It’s Agile2017 time again! Woohoo!. Everyone from developers and scrum masters and lowly vendors to the “stalwarts” of the agile movement is here. Over the next week, we will listen to speakers talking about principles, application of agility, tools, systems, and even the new shiny stuff that is all around. But it tells me something about where we are headed as a “philosophy” when the first keynote speaker, David Marquet, doesn’t speak of principles, tools, processes, or practices, but instead speaks of “leadership.”
Leadership not Leaders
Leadership is not a group of people but rather it is 1) what we do each day to take responsibility for the work we do, 2) our attitude toward learning and improvement, and 3) our ability to use our skills in a way that best serves our colleagues and our end goal. The word “lead” is derived from a german word that means “to set a plumb line;” meaning that leadership is all about demonstrating for those around us what the good way is. In agile, we move leadership solely out of hands of those “in charge” and into everyone’s hands. We ask and (sorry for the word) demand that individuals and teams lead. So when we talk about leadership being the key, we don’t mean the managers, we mean building people to where they can be in possession of their own leadership! David Marquet, a former Naval Submarine Commander and now speaker, talked about how he got out of the “giving orders business.” He required that his entire crew be leaders in their thinking; he created an environment where people wanted to be leaders in their work and where to improve to get there!
When we take this leap to where leadership is now in the hands of those closest to the work, how we lead these individuals changes. They are no longer resources that are to be consumed, they are not simply “red workers” (again see David Marquet’s work), and they are definitely not the bottom of the pyramid in the organizational chart. They are now the people getting the work done, learning and knowing the best way to execute, and are the one’s who are driving the solutions! They are now leaders! Leading these folks just became harder at the same time it became easier! Our job, as leaders, moves from telling people what to do and now becomes focused on how we inspire, improve, and influence. It will require that leaders in this new revolution learn new skills.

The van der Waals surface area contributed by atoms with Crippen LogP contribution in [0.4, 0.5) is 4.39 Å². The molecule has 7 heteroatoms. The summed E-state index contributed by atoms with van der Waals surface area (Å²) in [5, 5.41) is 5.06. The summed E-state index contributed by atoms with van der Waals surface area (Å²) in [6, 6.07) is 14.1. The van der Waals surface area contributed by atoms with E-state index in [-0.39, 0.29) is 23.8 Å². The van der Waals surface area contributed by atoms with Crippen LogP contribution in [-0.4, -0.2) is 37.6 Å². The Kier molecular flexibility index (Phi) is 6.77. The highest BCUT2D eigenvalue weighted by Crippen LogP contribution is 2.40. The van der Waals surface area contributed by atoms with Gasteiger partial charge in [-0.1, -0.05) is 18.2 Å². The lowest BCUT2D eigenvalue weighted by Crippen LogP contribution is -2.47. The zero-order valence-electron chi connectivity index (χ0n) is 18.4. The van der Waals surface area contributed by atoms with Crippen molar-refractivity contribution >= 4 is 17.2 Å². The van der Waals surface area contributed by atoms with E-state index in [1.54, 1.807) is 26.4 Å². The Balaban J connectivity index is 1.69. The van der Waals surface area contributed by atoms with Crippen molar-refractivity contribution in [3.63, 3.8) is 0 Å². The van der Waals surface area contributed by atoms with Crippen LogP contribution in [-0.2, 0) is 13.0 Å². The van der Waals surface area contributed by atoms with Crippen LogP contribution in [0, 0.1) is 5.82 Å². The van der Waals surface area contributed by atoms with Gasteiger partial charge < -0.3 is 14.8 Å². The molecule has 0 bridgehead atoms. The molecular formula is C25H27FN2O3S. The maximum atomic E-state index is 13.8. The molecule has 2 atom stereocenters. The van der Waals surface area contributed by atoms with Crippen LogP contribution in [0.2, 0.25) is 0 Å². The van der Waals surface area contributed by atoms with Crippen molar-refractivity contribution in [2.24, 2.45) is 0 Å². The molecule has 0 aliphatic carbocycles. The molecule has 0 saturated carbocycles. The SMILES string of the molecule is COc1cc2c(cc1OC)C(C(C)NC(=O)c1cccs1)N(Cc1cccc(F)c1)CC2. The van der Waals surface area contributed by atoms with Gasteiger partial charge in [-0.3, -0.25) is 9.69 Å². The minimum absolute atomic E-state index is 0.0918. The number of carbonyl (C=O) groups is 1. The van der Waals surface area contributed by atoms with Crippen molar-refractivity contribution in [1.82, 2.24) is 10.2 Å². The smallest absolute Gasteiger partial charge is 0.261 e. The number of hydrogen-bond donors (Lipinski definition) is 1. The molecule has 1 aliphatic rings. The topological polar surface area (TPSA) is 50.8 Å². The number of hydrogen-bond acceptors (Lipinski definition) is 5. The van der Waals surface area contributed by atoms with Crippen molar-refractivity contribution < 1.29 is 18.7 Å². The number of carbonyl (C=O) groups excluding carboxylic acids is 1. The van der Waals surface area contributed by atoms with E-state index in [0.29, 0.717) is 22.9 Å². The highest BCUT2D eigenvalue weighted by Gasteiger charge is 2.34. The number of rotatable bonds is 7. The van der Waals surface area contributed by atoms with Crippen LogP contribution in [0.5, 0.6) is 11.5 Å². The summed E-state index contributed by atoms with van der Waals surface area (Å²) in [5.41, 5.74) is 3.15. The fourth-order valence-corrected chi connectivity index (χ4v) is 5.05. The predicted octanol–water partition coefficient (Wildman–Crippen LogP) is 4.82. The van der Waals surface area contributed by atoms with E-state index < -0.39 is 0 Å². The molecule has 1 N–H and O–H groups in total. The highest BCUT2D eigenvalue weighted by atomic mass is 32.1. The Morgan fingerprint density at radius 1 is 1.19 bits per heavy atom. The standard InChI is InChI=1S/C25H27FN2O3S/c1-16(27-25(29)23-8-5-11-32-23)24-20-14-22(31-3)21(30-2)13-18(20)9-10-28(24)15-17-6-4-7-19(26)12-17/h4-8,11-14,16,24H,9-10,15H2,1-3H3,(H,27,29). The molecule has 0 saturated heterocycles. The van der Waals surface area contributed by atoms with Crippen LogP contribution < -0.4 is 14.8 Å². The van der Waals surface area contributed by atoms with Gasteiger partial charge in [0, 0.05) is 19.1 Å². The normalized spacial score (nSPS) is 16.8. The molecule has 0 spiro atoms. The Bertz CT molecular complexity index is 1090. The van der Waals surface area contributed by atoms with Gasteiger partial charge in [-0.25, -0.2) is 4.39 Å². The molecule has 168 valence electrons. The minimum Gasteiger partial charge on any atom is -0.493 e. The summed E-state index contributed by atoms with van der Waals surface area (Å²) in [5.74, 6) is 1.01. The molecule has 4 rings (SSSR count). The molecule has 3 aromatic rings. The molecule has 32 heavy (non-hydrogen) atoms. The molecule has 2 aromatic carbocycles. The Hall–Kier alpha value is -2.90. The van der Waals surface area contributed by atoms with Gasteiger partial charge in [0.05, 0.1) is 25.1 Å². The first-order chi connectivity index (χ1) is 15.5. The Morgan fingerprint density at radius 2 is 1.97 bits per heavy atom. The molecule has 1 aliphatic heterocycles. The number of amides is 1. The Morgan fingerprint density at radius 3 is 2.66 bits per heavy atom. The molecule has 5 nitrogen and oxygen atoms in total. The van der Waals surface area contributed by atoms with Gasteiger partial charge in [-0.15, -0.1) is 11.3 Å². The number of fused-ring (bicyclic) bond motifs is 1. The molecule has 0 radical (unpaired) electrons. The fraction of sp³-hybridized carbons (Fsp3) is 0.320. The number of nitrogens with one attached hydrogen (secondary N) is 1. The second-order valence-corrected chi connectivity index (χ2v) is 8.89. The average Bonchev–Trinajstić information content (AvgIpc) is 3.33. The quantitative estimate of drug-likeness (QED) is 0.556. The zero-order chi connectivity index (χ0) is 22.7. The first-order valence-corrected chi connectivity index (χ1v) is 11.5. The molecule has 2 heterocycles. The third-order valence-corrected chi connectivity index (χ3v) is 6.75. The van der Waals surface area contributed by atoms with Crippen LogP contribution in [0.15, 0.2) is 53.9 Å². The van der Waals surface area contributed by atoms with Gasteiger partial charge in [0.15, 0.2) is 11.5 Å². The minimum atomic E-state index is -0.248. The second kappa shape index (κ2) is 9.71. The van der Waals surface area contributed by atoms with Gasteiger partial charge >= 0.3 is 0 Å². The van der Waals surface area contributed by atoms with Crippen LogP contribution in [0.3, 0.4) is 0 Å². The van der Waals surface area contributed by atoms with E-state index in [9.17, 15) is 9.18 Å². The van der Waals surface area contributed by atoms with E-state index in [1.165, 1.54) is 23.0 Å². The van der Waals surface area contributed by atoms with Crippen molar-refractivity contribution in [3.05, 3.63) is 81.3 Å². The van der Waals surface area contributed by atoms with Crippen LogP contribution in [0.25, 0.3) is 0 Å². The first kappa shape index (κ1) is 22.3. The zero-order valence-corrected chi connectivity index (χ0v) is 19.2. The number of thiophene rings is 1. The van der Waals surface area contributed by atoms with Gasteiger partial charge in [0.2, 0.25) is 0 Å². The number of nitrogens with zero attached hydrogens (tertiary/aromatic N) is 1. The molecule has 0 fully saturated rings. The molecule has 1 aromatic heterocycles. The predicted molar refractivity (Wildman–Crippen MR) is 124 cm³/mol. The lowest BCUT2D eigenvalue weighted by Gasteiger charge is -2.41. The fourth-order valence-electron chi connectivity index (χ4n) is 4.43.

Leadership = Constant Improvement
In the book, The Toyota Way to Lean Leadership, the author speaks of how Toyota’s culture is built around continuous and constant improvement and how even Sr. Leaders are required to learn new methods and improve old ones. In some cases at Toyota, leader’s growth was temporarily halted to return to the basics and learn a better way to do the simple things before moving up. Other cases required that leaders be moved around to different teams to learn new ways of leading without having authority. In all cases, leaders were expected to be able to provide an environment where everyone could grow and improve constantly. I will say this – in order for us to challenge our team members, we must start by challenging our thoughts in how we lead!
This is how we kick off Agile 2017 – with a call to change the way we approach leadership, thinking, and work! it is a great reminder that leadership is at the core of agility and that in order to move into a new way of working, radical leadership is required!
Look for more on the happenings of Agile 2017 soon!